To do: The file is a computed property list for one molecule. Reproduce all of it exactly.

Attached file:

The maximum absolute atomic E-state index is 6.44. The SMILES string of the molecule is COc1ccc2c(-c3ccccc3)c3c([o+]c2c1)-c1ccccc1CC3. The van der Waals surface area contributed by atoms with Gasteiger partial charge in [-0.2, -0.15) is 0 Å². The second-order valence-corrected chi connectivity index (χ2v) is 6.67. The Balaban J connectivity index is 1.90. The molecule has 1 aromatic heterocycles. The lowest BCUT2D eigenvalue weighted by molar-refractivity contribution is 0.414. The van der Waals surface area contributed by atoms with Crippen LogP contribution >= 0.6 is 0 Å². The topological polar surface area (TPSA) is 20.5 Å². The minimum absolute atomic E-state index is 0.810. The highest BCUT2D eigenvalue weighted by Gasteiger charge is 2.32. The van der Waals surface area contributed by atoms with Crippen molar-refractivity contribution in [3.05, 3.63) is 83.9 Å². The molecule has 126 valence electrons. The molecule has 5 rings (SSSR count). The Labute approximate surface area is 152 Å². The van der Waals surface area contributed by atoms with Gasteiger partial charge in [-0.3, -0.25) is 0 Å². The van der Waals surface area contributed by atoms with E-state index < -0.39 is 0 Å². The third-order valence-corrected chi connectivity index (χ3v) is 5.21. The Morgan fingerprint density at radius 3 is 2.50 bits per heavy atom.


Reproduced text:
The maximum absolute atomic E-state index is 6.44. The SMILES string of the molecule is COc1ccc2c(-c3ccccc3)c3c([o+]c2c1)-c1ccccc1CC3. The van der Waals surface area contributed by atoms with Gasteiger partial charge in [-0.2, -0.15) is 0 Å². The second-order valence-corrected chi connectivity index (χ2v) is 6.67. The Balaban J connectivity index is 1.90. The molecule has 1 aromatic heterocycles. The lowest BCUT2D eigenvalue weighted by molar-refractivity contribution is 0.414. The van der Waals surface area contributed by atoms with Crippen LogP contribution >= 0.6 is 0 Å². The topological polar surface area (TPSA) is 20.5 Å². The minimum absolute atomic E-state index is 0.810. The highest BCUT2D eigenvalue weighted by Gasteiger charge is 2.32. The van der Waals surface area contributed by atoms with Crippen molar-refractivity contribution in [3.05, 3.63) is 83.9 Å². The molecule has 126 valence electrons. The molecule has 5 rings (SSSR count). The Labute approximate surface area is 152 Å². The van der Waals surface area contributed by atoms with Gasteiger partial charge in [-0.3, -0.25) is 0 Å². The van der Waals surface area contributed by atoms with E-state index < -0.39 is 0 Å². The third-order valence-corrected chi connectivity index (χ3v) is 5.21. The Morgan fingerprint density at radius 3 is 2.50 bits per heavy atom.